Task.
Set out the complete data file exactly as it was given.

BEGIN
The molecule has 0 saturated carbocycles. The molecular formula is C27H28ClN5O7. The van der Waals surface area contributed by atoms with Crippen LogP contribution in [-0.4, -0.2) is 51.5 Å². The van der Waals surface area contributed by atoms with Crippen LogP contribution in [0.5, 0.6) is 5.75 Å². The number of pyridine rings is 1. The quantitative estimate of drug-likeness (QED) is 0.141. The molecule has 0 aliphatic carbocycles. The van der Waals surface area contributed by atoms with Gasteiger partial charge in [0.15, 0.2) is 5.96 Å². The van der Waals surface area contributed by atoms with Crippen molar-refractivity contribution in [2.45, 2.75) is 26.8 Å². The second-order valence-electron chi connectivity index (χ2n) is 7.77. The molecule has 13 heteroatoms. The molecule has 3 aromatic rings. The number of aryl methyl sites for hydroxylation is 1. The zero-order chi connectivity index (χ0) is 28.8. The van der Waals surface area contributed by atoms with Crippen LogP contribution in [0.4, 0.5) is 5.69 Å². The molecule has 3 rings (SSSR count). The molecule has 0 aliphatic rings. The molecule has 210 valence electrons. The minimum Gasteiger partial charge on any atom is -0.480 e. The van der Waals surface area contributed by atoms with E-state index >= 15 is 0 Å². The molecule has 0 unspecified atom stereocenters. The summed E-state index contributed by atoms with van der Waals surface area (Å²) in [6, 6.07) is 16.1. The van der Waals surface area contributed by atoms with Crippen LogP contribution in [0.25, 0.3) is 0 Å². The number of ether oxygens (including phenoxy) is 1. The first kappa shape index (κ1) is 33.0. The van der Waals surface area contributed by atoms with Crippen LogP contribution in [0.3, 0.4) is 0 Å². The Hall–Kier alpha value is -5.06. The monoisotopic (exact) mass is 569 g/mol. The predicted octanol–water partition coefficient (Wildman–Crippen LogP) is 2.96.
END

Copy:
The molecule has 0 saturated carbocycles. The molecular formula is C27H28ClN5O7. The van der Waals surface area contributed by atoms with Crippen LogP contribution in [-0.4, -0.2) is 51.5 Å². The van der Waals surface area contributed by atoms with Crippen LogP contribution in [0.5, 0.6) is 5.75 Å². The number of pyridine rings is 1. The quantitative estimate of drug-likeness (QED) is 0.141. The molecule has 0 aliphatic carbocycles. The van der Waals surface area contributed by atoms with Gasteiger partial charge in [0.15, 0.2) is 5.96 Å². The van der Waals surface area contributed by atoms with Crippen molar-refractivity contribution in [2.45, 2.75) is 26.8 Å². The second-order valence-electron chi connectivity index (χ2n) is 7.77. The molecule has 13 heteroatoms. The molecule has 3 aromatic rings. The number of aryl methyl sites for hydroxylation is 1. The zero-order chi connectivity index (χ0) is 28.8. The van der Waals surface area contributed by atoms with Crippen LogP contribution in [0.4, 0.5) is 5.69 Å². The molecule has 3 rings (SSSR count). The molecule has 0 aliphatic rings. The molecule has 210 valence electrons. The minimum Gasteiger partial charge on any atom is -0.480 e. The van der Waals surface area contributed by atoms with E-state index >= 15 is 0 Å². The molecule has 0 unspecified atom stereocenters. The summed E-state index contributed by atoms with van der Waals surface area (Å²) in [6, 6.07) is 16.1. The van der Waals surface area contributed by atoms with Crippen LogP contribution in [0.25, 0.3) is 0 Å². The number of ether oxygens (including phenoxy) is 1. The first kappa shape index (κ1) is 33.0. The van der Waals surface area contributed by atoms with Crippen LogP contribution in [0.3, 0.4) is 0 Å². The Hall–Kier alpha value is -5.06. The monoisotopic (exact) mass is 569 g/mol. The predicted octanol–water partition coefficient (Wildman–Crippen LogP) is 2.96.